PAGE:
Foreign banking regulations in Indonesia seek to protect local institutions

In an effort to protect its domestic banking industry from foreign competition, the Indonesian government has imposed restrictions on foreign banks operating in the country, introducing ownership restrictions in 2012, and drafting new regulations that would oblige foreign banks to become locally incorporated entities. The nation’s banking sector has been criticised as too liberal compared to its regional neighbours, and restrictions on Indonesian banks in markets such as Malaysia and Singapore have led the government to adopt a more protectionist approach to financial services, while the authorities have increasingly emphasised reciprocity in international banking negotiations.

However, the next draft bill could see the most stringent requirements for foreign banks relaxed, as the nation moves to negotiate with its ASEAN neighbours in preparation for its integration into the ASEAN Economic Community (AEC). Recent developments have been promising, with Indonesia signing a reciprocity agreement with Malaysia in late 2014, while the government’s long-term growth strategy should support expansion and stability in the local banking sector, protecting domestic industry from global shocks and underpinning long-term economic development in the country.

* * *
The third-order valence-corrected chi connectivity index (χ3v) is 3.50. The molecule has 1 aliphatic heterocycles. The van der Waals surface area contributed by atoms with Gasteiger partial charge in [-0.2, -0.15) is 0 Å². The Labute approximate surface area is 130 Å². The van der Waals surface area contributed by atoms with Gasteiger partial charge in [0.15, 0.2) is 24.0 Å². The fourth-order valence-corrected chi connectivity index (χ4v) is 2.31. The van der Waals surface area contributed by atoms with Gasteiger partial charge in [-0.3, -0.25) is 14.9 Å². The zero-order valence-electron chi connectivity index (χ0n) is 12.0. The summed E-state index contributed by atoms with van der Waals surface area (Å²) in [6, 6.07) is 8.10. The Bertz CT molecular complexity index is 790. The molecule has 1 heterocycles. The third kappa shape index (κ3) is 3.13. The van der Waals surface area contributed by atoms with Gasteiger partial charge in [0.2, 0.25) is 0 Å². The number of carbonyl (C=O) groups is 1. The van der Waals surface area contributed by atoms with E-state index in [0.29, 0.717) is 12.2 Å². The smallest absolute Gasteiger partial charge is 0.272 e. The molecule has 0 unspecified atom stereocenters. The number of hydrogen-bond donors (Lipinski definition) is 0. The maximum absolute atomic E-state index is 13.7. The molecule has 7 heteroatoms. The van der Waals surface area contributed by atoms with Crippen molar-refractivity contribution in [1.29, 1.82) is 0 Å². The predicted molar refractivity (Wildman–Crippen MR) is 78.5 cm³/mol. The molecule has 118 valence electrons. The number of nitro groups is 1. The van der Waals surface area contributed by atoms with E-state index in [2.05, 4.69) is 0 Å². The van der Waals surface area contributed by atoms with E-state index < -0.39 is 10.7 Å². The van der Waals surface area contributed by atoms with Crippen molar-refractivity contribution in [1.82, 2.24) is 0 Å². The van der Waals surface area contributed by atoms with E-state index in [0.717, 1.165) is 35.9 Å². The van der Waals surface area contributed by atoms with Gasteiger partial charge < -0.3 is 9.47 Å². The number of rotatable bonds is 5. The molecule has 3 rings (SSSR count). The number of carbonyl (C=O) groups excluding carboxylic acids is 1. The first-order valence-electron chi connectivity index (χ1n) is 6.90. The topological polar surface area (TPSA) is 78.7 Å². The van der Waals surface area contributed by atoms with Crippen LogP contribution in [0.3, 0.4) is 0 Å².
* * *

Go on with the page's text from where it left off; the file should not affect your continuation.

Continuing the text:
Reform History

Recent reforms to Indonesia’s banking system began in July 2012, when the central bank, Bank Indonesia (BI), announced it had introduced new ownership caps for domestic banks, which aim to prevent lenders from being controlled by single interests, and create a diverse shareholder base that could hold management accountable. The regulations limit a single financial institution to 40% ownership of an Indonesian bank, while non-financial institutions are restricted to 30%, families or individuals to 20%, and family or individual ownership in an Islamic bank to 25%.

BI introduced some exemptions to the new rule with Regulation No. 14/24/PBI/2012, which brought in a single presence policy (SPP). SPP requires parties with controlling stakes in more than one bank to either merge their banks, establish a bank holding company for their shares, or establish a “holding function”, in which either the government or a bank consolidates all activities of its subsidiary banks under a single controlling entity. Under these rules, bank holding companies and controlling shareholders in a bank created by merger could receive an exemption from the 40% rule.

Further Restrictions